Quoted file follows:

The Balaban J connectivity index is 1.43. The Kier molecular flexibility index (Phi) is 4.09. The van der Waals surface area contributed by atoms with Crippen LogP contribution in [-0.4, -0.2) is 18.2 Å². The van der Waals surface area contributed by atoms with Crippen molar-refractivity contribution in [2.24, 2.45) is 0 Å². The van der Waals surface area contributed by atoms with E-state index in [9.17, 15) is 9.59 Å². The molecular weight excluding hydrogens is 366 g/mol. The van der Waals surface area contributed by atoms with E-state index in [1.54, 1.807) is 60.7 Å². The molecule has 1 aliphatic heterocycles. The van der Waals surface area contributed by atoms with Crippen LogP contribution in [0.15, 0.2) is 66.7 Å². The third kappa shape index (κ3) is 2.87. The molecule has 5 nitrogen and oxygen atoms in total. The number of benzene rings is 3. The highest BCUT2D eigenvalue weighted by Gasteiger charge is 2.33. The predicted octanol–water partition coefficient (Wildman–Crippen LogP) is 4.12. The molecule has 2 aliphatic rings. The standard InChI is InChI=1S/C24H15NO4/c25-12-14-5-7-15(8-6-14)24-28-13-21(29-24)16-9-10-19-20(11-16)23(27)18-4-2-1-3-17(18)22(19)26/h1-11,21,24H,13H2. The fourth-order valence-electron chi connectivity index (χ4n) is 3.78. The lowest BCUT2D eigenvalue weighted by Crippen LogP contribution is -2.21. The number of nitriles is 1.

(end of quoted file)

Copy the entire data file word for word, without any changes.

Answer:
The Balaban J connectivity index is 1.43. The Kier molecular flexibility index (Phi) is 4.09. The van der Waals surface area contributed by atoms with Crippen LogP contribution in [-0.4, -0.2) is 18.2 Å². The van der Waals surface area contributed by atoms with Crippen molar-refractivity contribution in [2.24, 2.45) is 0 Å². The van der Waals surface area contributed by atoms with E-state index in [9.17, 15) is 9.59 Å². The molecular weight excluding hydrogens is 366 g/mol. The van der Waals surface area contributed by atoms with E-state index in [1.54, 1.807) is 60.7 Å². The molecule has 1 aliphatic heterocycles. The van der Waals surface area contributed by atoms with Crippen LogP contribution in [0.15, 0.2) is 66.7 Å². The third kappa shape index (κ3) is 2.87. The molecule has 5 nitrogen and oxygen atoms in total. The number of benzene rings is 3. The highest BCUT2D eigenvalue weighted by Gasteiger charge is 2.33. The predicted octanol–water partition coefficient (Wildman–Crippen LogP) is 4.12. The molecule has 2 aliphatic rings. The standard InChI is InChI=1S/C24H15NO4/c25-12-14-5-7-15(8-6-14)24-28-13-21(29-24)16-9-10-19-20(11-16)23(27)18-4-2-1-3-17(18)22(19)26/h1-11,21,24H,13H2. The fourth-order valence-electron chi connectivity index (χ4n) is 3.78. The lowest BCUT2D eigenvalue weighted by Crippen LogP contribution is -2.21. The number of nitriles is 1.